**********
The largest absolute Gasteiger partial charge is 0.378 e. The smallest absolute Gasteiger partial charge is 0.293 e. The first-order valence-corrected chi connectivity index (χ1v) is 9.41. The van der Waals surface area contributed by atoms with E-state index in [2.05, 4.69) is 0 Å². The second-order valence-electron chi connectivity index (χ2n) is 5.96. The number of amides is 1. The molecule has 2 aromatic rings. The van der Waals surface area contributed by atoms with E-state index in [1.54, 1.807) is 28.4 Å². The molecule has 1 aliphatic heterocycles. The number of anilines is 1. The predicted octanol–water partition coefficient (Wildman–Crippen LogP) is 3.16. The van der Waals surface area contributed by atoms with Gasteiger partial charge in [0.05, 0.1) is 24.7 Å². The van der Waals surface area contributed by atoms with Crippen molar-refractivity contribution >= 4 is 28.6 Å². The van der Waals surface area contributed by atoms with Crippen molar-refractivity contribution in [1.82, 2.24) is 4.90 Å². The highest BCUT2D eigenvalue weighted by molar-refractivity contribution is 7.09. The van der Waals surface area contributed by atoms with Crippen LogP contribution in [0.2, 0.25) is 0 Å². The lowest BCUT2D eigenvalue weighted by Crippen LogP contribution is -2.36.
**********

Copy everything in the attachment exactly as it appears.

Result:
The largest absolute Gasteiger partial charge is 0.378 e. The smallest absolute Gasteiger partial charge is 0.293 e. The first-order valence-corrected chi connectivity index (χ1v) is 9.41. The van der Waals surface area contributed by atoms with E-state index in [2.05, 4.69) is 0 Å². The second-order valence-electron chi connectivity index (χ2n) is 5.96. The number of amides is 1. The molecule has 2 aromatic rings. The van der Waals surface area contributed by atoms with E-state index in [1.54, 1.807) is 28.4 Å². The molecule has 1 aliphatic heterocycles. The number of anilines is 1. The predicted octanol–water partition coefficient (Wildman–Crippen LogP) is 3.16. The van der Waals surface area contributed by atoms with Gasteiger partial charge in [0.05, 0.1) is 24.7 Å². The van der Waals surface area contributed by atoms with Crippen molar-refractivity contribution >= 4 is 28.6 Å². The van der Waals surface area contributed by atoms with Crippen molar-refractivity contribution in [1.82, 2.24) is 4.90 Å². The highest BCUT2D eigenvalue weighted by molar-refractivity contribution is 7.09. The van der Waals surface area contributed by atoms with Crippen LogP contribution in [0.2, 0.25) is 0 Å². The lowest BCUT2D eigenvalue weighted by Crippen LogP contribution is -2.36.